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Many recipes such as those for soufflé, call for folding in ingredients into whipped egg whites, so that you don't knock the air out.

But why not just whisk the ingredients in? That way there's no chance of you knocking the air out.

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Folding is almost always done when you have one ingredient like whipped cream, egg whites, meringue, or similar which has had a lot of air whipped into it, and you are incorporating that with another ingredient.

The folding motion is meant to disturb the whipped ingredient is little as possible, in order to retain the whipped in air, and thus the volume of the mixture. If you simply whisk, or beat, the air would be beaten out.

Whipping the egg whites or whipped cream alone forms a foam with nothing but the air and the fat in whipped cream, or the protein network in egg whites. It us unstable much like the bubbles we used to blow as children.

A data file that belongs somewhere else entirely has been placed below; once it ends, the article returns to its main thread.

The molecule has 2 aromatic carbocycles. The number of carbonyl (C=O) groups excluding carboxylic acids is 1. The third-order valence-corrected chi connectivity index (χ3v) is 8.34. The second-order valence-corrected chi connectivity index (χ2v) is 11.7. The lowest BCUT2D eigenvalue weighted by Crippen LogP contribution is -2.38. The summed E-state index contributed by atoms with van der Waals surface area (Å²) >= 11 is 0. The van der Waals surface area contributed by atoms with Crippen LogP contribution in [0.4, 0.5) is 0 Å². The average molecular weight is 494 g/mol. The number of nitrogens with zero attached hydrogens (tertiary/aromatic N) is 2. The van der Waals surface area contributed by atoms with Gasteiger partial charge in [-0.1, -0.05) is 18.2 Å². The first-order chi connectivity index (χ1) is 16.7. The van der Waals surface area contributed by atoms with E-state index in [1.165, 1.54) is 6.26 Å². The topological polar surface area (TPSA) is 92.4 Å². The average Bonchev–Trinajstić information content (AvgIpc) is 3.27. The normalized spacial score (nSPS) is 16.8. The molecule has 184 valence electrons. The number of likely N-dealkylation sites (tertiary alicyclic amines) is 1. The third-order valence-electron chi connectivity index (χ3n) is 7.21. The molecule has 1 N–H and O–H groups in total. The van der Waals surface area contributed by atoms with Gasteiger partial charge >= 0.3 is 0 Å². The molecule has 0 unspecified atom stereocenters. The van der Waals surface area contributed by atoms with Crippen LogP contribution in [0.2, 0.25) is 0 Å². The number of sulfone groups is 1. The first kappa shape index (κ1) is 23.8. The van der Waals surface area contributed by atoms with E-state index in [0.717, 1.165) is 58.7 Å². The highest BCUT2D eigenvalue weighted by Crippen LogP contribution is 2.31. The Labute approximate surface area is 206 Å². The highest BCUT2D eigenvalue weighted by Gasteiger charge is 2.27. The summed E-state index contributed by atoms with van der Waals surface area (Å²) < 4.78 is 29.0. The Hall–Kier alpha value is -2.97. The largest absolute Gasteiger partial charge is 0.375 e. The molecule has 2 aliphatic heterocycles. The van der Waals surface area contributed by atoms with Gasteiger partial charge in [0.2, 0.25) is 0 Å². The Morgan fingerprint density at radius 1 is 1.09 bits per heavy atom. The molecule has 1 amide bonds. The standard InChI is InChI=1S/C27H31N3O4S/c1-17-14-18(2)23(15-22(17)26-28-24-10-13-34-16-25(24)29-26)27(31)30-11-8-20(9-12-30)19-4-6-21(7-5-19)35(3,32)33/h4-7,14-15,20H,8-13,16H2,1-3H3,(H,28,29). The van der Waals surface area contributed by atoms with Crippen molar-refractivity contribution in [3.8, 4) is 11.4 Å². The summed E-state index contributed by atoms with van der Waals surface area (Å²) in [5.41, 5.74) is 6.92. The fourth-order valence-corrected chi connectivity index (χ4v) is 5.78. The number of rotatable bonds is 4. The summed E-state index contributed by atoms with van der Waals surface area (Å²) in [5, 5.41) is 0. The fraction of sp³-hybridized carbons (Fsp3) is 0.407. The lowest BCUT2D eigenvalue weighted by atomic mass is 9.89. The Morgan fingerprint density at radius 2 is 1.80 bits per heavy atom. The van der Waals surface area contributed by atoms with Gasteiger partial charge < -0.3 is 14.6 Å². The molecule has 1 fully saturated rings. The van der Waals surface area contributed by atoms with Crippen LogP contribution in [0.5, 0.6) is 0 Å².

If you add another ingredient, like flour, it can act as an abrasive, popping the little bubbles and deflating the foam. Ingredients which can dissolve fully, and so won't be abrasive to the buddies, can still dissolve into the foam walls, and change their chemistry to the point where they don't hold air any more, again collapsing them. So even though the motion still might be called whisking or whipping, the result is not the same.

There are only a few ingredients, such as sugar for whipped cream or egg whites, that can dissolve into the foam walls and not disrupt it, and these ingredients are best incorporated in the original whipping phase where the air is incorporated.

Even with folding, there is some volume loss; the goal is to minimize it.

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Thanks for the explanation! –  LanguagesNamedAfterCofee Mar 1 at 6:30

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